In California, powerful winds and bone-dry conditions have fueled massive wildfires across the state, leaving at least 10 people dead, destroying whole neighborhoods and forcing 20,000 people to evacuate their homes. State fire officials say they’re battling at least 14 major fires in eight counties. One of the worst blazes was in the city of Santa Rosa in Northern California’s Sonoma County, where fire ripped through a trailer park, destroyed homes, restaurants and hotels, and forced medical teams at the Kaiser Permanente hospital to evacuate 130 patients as flames approached. This is Santa Rosa resident Dave Rollans.
Dave Rollans: “I mean, this is like apocalyptic, it seems. This is so out of the norm. Like, I’m from Southern California, and everything is dry out there, and I’m used to fires, but I’ve never seen anything like this in an urban area.”
Northern California hospitals report at least 170 people have sought medical treatment—mostly for smoke inhalation but also for burns. Meanwhile, another massive fire in Southern California’s Orange County spread across the Anaheim Hills Monday, forcing the evacuation of 5,000 homes. That blaze has scorched over 6,000 acres and is only about 5 percent contained. The wildfires come after the U.S. Forest Service warned last year that an unprecedented 5-year drought led to the deaths of more than 100 million trees in California, setting the stage for massive fires. Climate scientists believe human-caused global warming played a major role in the drought.
In Washington, D.C., the Trump administration said Tuesday it will end the Clean Power Plan, President Obama’s landmark rule on greenhouse gas emissions from power plants. EPA administrator Scott Pruitt made the announcement standing alongside Senate Majority Leader Mitch McConnell during a visit to a coal mining and construction firm in Hazard, Kentucky.
Scott Pruitt: “Regulatory power should not be used by any regulatory body to pick winners and losers. The past administration was unapologetic. They were using every bit of power, every bit of authority, to use the EPA to pick winners and losers in how we generate electricity in this country.”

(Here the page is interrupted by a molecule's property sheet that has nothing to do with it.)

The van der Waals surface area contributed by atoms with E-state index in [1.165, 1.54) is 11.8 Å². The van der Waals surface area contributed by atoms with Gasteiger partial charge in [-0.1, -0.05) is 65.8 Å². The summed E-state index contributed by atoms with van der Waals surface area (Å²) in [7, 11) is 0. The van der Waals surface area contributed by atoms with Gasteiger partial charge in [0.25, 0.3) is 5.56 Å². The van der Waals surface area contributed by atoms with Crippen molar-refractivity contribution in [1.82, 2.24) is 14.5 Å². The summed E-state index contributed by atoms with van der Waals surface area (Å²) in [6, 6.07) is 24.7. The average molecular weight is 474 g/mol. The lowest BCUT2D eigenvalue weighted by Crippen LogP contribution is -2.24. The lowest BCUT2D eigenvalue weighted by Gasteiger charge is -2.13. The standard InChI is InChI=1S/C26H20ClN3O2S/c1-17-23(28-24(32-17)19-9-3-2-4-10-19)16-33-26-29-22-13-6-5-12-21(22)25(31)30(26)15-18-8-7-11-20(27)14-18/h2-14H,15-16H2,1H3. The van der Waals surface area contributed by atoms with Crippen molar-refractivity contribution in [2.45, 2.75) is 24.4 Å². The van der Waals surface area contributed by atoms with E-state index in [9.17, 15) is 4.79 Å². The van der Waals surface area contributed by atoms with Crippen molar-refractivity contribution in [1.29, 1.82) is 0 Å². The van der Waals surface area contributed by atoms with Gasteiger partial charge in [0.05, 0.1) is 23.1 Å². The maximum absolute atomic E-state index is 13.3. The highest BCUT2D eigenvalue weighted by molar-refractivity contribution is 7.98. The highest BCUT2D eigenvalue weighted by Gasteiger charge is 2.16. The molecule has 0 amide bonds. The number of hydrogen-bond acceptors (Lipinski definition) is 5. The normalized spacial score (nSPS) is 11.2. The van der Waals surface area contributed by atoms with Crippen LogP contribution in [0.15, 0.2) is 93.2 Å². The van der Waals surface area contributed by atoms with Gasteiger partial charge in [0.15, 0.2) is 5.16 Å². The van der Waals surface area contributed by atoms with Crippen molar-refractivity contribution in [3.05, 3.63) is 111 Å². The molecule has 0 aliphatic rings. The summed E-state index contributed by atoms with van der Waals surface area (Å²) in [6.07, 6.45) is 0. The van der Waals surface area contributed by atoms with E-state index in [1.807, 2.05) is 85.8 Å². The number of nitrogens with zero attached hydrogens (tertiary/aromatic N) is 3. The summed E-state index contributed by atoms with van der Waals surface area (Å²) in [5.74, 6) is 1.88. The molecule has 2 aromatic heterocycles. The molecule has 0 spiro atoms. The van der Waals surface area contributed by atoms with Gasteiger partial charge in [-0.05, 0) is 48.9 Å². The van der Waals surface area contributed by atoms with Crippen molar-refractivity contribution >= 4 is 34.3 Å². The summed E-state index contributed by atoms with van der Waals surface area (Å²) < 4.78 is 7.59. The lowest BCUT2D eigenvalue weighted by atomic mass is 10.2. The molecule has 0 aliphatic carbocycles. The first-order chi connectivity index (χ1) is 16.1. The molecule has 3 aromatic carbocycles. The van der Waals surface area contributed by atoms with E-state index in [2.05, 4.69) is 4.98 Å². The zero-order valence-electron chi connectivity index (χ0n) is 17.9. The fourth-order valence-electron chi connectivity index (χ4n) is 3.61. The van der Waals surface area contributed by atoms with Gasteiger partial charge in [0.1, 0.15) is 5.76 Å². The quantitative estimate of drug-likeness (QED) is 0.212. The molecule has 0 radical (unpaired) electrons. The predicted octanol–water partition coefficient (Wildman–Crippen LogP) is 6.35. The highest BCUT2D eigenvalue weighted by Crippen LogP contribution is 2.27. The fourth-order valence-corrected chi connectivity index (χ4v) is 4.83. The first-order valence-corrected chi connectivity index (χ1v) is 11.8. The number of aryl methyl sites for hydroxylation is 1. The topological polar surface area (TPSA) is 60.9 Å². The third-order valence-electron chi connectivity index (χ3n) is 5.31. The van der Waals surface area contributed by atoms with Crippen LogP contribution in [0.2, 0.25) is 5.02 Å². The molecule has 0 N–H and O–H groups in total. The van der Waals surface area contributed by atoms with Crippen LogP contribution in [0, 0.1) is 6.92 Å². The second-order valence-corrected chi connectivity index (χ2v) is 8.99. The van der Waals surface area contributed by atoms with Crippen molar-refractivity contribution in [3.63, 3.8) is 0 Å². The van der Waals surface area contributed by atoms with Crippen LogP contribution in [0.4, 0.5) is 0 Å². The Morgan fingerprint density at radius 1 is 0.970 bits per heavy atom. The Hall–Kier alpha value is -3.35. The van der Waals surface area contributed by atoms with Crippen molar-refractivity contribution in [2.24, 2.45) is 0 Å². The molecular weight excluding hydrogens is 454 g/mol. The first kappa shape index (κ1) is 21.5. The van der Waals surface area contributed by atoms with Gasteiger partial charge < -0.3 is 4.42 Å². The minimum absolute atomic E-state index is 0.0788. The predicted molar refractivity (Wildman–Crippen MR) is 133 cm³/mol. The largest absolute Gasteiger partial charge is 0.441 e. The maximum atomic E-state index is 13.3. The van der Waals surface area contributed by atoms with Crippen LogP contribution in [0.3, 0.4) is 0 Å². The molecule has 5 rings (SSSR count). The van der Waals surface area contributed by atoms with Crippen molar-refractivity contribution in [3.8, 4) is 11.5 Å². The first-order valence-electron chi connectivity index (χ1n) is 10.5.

Obama’s Clean Power Plan would have reduced greenhouse gas emissions in part by decommissioning coal-fired power plants. The plan would have helped the U.S. partly meet its obligations under the Paris climate accord, though critics say it didn’t go nearly far enough. Cancellation of the Clean Power Plan drew condemnation from environmentalists, including author and activist Bill McKibben, who tweeted, “Neither flood nor hurricane nor wildfire can keep these men from their task of dismantling environmental protections.”
In Puerto Rico, the Trump administration has allowed a 10-day waiver of the Jones Act to lapse, restricting shipments of food, fuel and medicine from foreign-flagged ships as nearly half of the island still lacks clean water and nearly 90 percent lacks electricity more than two weeks after Hurricane Maria struck. The expiration of the Jones Act waiver came over the fierce opposition of San Juan Mayor Carmen Yulín Cruz, who on Sunday blasted the Trump administration’s slow response to the hurricane, tweeting, “Power collapses in San Juan hospital with 4 patients now being transferred out. Have requested support from FEMA. NOTHING.” Federal Emergency Management Agency chief Brock Long on Monday dismissed Mayor Cruz’s comments, telling reporters, “We don’t have time for the political noise.”